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Inside Hillary Clinton's Stump Speech, Annotated

Hillary Clinton speaks at the University of South Florida in Tampa, Fla., in September.
Andrew Harnik
Hillary Clinton speaks at the University of South Florida in Tampa, Fla., in September.

As presidential candidates travel the country, they often deliver the same speech, or close to it. We are annotating speeches delivered by both Donald Trump and Hillary Clinton to give you a sense of what they are talking about regularly, and how they say it.

To think about the structure of a Hillary Clinton stump speech, imagine a book shelf. Clinton probably has 50 books on the shelf, various elements of a speech, anecdotes, policies she talks about, themes, turns of phrase. For each speech she grabs a bunch of different books off the shelf. So, even if she gives three speeches at different events in the same day, they will be three totally different speeches, made up of things she says regularly. And she is constantly adding to the library, each time there is a development in the campaign, Donald Trump says something she wants to riff on or she gives a major policy speech.

Here, we take a closer look at how a speech Clinton delivered on Sept. 6 in Tampa, Fla. lines up to her "stump":

Hello, Tampa! Hello, USF!

I know I'm only the second most exciting thing that's happened here in the last few days. Your big win to open your football season got some attention.

[Clinton always offers a little bit of local color at the top of her speeches, and sometimes as is the case later in this speech, she gets into a more in depth discussion of a policy matter related to the place she is speaking. For instance in New Hampshire she often talks about heroin and opioid addiction. In Philadelphia in April she cited crime statistics and talked about a shooting days earlier and in North Carolina and Wisconsin she talks about voting rights and voter ID laws.]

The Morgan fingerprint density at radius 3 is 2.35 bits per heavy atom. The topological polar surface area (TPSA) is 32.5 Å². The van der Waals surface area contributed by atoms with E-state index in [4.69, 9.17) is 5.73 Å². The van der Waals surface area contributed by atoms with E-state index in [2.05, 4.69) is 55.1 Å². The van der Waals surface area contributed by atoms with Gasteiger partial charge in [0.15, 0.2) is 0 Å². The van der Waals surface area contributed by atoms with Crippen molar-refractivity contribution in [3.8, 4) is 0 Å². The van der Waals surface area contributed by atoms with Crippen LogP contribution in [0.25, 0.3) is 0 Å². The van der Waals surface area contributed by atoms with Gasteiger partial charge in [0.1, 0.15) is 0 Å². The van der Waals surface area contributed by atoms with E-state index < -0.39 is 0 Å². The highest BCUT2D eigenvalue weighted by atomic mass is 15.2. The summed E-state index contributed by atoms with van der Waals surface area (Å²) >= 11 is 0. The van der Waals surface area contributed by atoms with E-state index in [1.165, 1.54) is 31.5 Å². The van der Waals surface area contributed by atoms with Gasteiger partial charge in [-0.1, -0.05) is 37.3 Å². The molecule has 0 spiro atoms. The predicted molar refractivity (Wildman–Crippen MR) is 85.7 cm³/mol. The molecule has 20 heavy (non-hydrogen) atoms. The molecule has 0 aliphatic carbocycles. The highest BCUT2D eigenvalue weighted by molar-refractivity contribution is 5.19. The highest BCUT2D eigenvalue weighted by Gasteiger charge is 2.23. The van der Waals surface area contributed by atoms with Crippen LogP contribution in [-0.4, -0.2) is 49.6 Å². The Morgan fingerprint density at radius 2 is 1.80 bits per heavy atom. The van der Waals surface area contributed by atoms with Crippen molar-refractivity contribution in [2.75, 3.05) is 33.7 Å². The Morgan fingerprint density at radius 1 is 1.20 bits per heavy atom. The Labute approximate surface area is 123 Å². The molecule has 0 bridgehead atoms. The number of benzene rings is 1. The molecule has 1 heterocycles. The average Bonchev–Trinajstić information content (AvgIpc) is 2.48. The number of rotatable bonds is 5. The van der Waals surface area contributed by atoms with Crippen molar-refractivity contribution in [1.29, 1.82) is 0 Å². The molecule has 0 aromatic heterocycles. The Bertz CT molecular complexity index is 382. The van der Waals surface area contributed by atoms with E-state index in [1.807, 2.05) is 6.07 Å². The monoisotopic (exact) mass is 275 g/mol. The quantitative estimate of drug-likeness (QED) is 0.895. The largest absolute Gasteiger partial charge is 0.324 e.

But I am always happy to be at a university that is doing such a superb job in preparing the next generation of students. I had the great privilege of speaking to your president, Dr. Genshaft. Thank you. And I will talk in a minute about some of what I've learned about USF and why I think a lot of what you do here is a model for what we need to do in higher education.

But for me it's exciting to be here with so many friends. I want to start by thanking Mary Lent, who just introduced me. Air Force reservist, former commander of the 927th Aircraft Maintenance Squadron, a woman who has served her country with honor and distinction. I would be proud to be her commander-in-chief.

I want to thank your extraordinary mayor, Bob Buckhorn. Bob is an example of the kind of leader who gets things done by bringing people together, setting big goals and working to achieve them. That's exactly what I want to do as president, and I look forward to working with Bob and the people of this great city and region. And that includes a longtime friend of mine, State Senator Arthenia Joyner. I have known Arthenia long before she was in elected office, but she's always been an activist, always trying to make things better for people. I've known her for, oh, I hate to admit it, 25 years, and I am so grateful she is my friend.

[One thing Clinton always does is thank dignitaries at the beginning of her speeches. Every politician does this, but she takes it to another level, talking about how she knows the people, thanking lower profile politicians like city council members and often thanking the young organizers working on her campaign in the local offices, by name.]

This is the countdown to one of the most important elections in our lifetimes. No matter what your age, this is going to determine so much about your futures, the futures of our children and grandchildren. The stakes could not be higher. Everyone knows what an important state Florida is, and it's not just because it's always a hard-fought state; it's because Florida shows all of the excitement, the dynamism, the opportunities as well as the challenges and problems that we have to face together.